Violence: None / Profanity: Heavy—G*d d*mn (3), Christ (10), h*ll (8), d*mn (4), f***ing (1), s-word (2), S.O.B. (3) / Sex/Nudity: Mild—a little cleavage on one woman, brief discussion about carhops having to avoid gropes from customers, glimpse of a young couple in a car making out.
See list of Relevant Issues—questions-and-answers.
…layer by layer, this dumbfounding movie devises its magical recipe, and dares us to resist it: ketchup, mustard, two slices of pickle, and hold the irony. Delicious.
—Anthony Lane, The New Yorker
…Sturdily directed… shrewd script… “The Founder” moves briskly and assuredly from one well-constructed scene to the next…
—Justin Chang, Variety
…Michael Keaton makes feast out of Ray Kroc, McDonald's saga… “The Founder” becomes a cautionary tale about an idea, and a driven man, desperate to avoid becoming just another Loman on the totem pole of American enterprise. …
—Michael Phillips, Chicago Tribune
…fascinating… moves at a nice clip… an insightful look at the history of an iconic institution that doubles as a cautionary tale. …“The Founder” is a Happy Meal with some nice, needed bite.
—Brian Truitt, USA Today
…absorbing… Fascinating, subtle film on the machinations of Ray Kroc, the ruthless, insecure man who made a burger joint an empire and sold out its originators… [4/5]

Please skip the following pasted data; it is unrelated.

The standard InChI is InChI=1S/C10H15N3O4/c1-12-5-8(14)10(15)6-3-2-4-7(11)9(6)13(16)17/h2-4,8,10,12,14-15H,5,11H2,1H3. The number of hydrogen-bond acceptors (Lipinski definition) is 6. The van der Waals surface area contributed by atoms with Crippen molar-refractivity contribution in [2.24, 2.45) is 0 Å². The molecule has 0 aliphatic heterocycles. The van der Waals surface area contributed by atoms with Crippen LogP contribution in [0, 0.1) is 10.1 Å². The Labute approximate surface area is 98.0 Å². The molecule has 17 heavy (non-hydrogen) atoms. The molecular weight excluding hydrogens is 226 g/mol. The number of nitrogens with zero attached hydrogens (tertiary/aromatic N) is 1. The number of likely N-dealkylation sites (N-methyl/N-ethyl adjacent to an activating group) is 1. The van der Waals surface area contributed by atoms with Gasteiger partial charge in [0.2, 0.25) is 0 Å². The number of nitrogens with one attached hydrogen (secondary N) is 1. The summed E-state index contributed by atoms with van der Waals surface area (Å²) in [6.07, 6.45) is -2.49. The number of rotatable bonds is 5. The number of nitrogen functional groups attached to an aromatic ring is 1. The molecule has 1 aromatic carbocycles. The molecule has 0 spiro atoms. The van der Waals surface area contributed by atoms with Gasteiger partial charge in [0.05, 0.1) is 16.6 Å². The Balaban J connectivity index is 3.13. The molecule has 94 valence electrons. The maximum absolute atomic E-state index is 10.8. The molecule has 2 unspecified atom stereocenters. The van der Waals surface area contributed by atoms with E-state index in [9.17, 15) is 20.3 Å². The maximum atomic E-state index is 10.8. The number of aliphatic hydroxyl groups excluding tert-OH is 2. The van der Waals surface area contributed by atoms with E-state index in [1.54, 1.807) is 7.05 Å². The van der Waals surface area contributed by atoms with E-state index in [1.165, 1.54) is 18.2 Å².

—Peter Bradshaw, The Guardian (UK)
…This well-acted account of the businessman who built McDonald's is a tasty snack but could have done with some supersizing. …[3/5]
—Tom Huddleston, Time Out
…As the personification of evil, Keaton is sublime. We get the clear sense that the aging Ray Kroc, facing the end of his days as a very modest success, seized upon a great opportunity and then tore apart any who stood in his way to becoming a monstrous success. But quietly and, apparently, politely…
—Peter A. Martin, Dallas Film Now
…a wishy-washy take on both Kroc and McDonald's itself, which tries to play off its timidity as fairness, balance or some such. In fact, it plays more like a film that can't make up its mind whether it wants to be an exposé of Kroc's scheming, Cheese Burglar venality or a sly celebration of his capitalist chutzpah. …
—Leslie Felperin, Variety